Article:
- Northern Cape schools have experienced a decline in Covid-19 cases.
- President Cyril Ramaphosa named the Northern Cape and Free State as the two province's of most concern.
- As of Tuesday, 9% of the country’s cases were in the province.
Covid-19 cases at Northern Cape schools have decreased, despite the province being listed as a concern by authorities.
The Northern Cape Department of Education had observed a lower infection rate in schools, said department spokesperson Geoffrey van der Merwe.
In the past week, there were 266 new Covid-19 cases in the province's schools.
Eight support staff, 34 teachers, and 224 pupils tested positive. As of Tuesday, four schools had been closed. They were scheduled to reopen during the course of this week, said Van der Merwe.
"It reaffirms our view that schools mirror the infections in our communities. It simply means that there's a direct correlation in terms of what's happening in our communities and what we record in our schools," he said.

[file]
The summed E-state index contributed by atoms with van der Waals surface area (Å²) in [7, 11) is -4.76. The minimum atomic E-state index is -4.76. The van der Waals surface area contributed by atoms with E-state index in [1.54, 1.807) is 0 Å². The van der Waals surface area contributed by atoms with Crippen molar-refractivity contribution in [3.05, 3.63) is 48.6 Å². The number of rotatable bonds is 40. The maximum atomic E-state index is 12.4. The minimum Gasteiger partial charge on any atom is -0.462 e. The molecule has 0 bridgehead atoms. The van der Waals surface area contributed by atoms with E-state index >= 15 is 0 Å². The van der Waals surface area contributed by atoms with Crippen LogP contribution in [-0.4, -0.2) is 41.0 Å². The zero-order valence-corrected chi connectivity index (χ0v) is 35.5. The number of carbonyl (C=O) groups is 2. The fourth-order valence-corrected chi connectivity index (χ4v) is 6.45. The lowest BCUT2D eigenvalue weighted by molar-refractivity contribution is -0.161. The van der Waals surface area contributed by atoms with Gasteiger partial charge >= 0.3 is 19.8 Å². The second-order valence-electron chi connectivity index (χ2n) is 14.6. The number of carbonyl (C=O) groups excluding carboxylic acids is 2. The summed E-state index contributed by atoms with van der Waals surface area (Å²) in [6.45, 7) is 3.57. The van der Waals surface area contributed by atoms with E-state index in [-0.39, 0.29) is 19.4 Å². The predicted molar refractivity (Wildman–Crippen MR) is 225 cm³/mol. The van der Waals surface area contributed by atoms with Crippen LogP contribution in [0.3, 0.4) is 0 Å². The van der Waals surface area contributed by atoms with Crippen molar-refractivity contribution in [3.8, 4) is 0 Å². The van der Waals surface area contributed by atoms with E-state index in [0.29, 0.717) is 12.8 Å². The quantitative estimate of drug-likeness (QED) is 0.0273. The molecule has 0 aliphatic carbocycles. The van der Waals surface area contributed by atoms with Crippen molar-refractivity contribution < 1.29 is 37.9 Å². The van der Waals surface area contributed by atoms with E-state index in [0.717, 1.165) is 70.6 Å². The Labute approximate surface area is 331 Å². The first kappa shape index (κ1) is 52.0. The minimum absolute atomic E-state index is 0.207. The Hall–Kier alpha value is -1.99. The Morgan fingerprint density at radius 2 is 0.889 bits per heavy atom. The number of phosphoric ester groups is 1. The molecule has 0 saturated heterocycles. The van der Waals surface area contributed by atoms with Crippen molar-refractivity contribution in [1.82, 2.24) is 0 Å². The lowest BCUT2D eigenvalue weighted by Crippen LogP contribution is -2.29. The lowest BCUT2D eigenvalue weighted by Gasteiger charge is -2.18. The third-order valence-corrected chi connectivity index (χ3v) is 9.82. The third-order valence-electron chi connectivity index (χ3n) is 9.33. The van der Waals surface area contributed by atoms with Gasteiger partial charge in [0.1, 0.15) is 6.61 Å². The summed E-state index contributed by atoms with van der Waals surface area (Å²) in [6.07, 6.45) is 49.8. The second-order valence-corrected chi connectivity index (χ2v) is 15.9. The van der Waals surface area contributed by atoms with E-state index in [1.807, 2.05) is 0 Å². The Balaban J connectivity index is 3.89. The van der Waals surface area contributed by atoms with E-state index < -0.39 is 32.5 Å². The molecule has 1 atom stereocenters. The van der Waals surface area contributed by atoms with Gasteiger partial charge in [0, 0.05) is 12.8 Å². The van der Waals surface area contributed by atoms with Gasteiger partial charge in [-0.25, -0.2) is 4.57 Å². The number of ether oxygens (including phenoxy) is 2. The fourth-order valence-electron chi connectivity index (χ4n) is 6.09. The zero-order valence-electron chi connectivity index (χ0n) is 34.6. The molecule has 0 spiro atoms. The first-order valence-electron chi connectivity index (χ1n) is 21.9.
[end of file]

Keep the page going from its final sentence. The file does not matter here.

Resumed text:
In an address on Sunday night, President Cyril Ramaphosa raised concerns over the high number of infections in the province.
"The two provinces that stand out from the others are the Northern Cape and Free State, where the number of infections as a proportion of the population has remained relatively high for several months. We are therefore focusing our efforts on these provinces to understand what is driving these infections and what measures we need to take to bring them down," he said.
As of Tuesday, there had been 229 new cases reported in the province, and a total of 86 947 cases. The Northern Cape accounted for 9% of the county's cases, alongside the Western Cape, which had recently left the peak of its third wave.
Van der Merwe encouraged communities to work with schools "to strengthen our efforts to curb the spread of the Covid-19 pandemic".
"We further encourage all citizens to participate in the public vaccination rollout programme. It has proven to be safe and it's the only way we can protect ourselves and our families against this deadly virus," he said.
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